Putting our Reconciliation Action Plan into action in 2019
We believe reconciliation should not just live in our hearts and minds, but in our hands as well.
We are committed to supporting Aboriginal and Torres Strait Islander people, their families and the 6% of our staff who identify as Aboriginal and/or Torres Strait Islander in a way that is culturally appropriate, respecting their traditions and deep connection to Country.
For this reason we have worked hard this year to meet the goals set out in our Reconciliation Action Plan.
In the 2018/19 financial year we have:
Partnered with more than 30 Aboriginal and Torres Strait Islander organisations to provide a range of services including cultural experiences for children and young people, traineeships within our workforce, Return to Country trips and sourcing culturally appropriate medical treatment for our young people and their families.
Delivered Aboriginal and Torres Strait Islander Culture training to 2,500 staff through our learning management system and to a further 408 staff through face-to-face training which has created opportunities for staff to build their cultural competency.
Participated in 60 NAIDOC community events and acknowledged Reconciliation Week, Close the Gap Day and National Sorry Day throughout our organisation.
Supported Aboriginal and Torres Strait Islander communities through our buying power. We purchased more than $586,000 worth of goods and services from Aboriginal and Torres Strait Islander businesses thanks to guidance from Supply Nation.
Welcomed 141 Aboriginal and Torres Strait Islander new staff into our team which aligns with our commitment to increase employment opportunities for Aboriginal and Torres Strait Islander people.
Embedding cultural support plans for children in out-of-home care.
Image: Our Western NSW team organised a 3 day camp for Aboriginal and Torres Strait Islander children in care to attend Yabun in Sydney and see the Thikkabilla dance group (pictured)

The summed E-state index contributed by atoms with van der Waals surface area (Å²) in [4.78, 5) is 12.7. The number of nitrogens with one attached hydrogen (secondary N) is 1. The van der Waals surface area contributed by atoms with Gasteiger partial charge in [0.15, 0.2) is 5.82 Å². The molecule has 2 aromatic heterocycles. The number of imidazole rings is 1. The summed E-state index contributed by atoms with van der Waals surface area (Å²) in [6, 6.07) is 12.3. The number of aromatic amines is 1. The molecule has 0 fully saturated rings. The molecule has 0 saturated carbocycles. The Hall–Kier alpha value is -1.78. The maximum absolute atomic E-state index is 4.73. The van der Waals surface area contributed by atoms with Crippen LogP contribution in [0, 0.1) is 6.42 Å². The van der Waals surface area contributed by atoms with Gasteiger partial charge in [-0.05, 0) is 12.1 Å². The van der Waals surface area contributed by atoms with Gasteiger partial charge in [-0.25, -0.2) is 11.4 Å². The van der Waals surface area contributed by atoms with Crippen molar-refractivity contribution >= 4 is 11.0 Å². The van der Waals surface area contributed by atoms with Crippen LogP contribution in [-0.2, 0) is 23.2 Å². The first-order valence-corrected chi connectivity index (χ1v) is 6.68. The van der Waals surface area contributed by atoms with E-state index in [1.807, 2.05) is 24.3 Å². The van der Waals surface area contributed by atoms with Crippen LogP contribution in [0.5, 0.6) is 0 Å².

We are proud of how our staff are embracing our Reconciliation vision at a local level. We have invested in 10 RAP Committees around Australia that govern our RAP and organise fundraising events and partnerships on a local level. With support from RAP committees many children in out-of-home care have been able to attend cultural activities and camps and some of our disability clients have received funding and support to Return to Country.
Our emphasis on respect has also been reflected in our community involvement. One of our NAIDOC highlights was co-delivering a Darwin Sports Day attended by clients, staff and the community, which included traditional activities such as Gorri, Koolchee, Edor and Tarnambai, Pudakul (Spear Throwing).
Image: Clients and their families participate in Pudakul (Spear Throwing) and other culture activities at the NAIDOC Sports Day in Darwin
While these events are large on our annual calendar, it’s also the small changes made by staff within Life Without Barriers that define our commitment to respect and reconciliation. In the last 12 months we employed eight Aboriginal and Torres Strait Islander young people as trainees across the organisation and hosted six CareerTrackers interns, who are Aboriginal and Torres Strait Islander university students.
Image: Six Aboriginal and Torres Strait Islander university students joined us for internships through CareerTrackers. Here they are with Board Director Natalie Wood (second from left) at the CareerTrackers gala dinner.
In Darwin, the Winnellie meeting rooms have been named in the local Larakia language and our Kalgoorlie Office has translated our values into four local languages for display in their office. In Perth staff recently organised a Smoking and Cleansing Ceremony for a disability accommodation site after Aboriginal staff and clients were affected by a cultural presence in and around the building.
Image: A traditional smoking ceremony taking place at the Life Without Barriers site
We recognise there is always more we can do. The development of our next Reconciliation Action Plan is underway. It has been informed by over 30 co-design workshops that have taken place with staff across the country and it is being guided by support from the PwC Indigenous Consulting team. We look forward to launching our next RAP in 2020.
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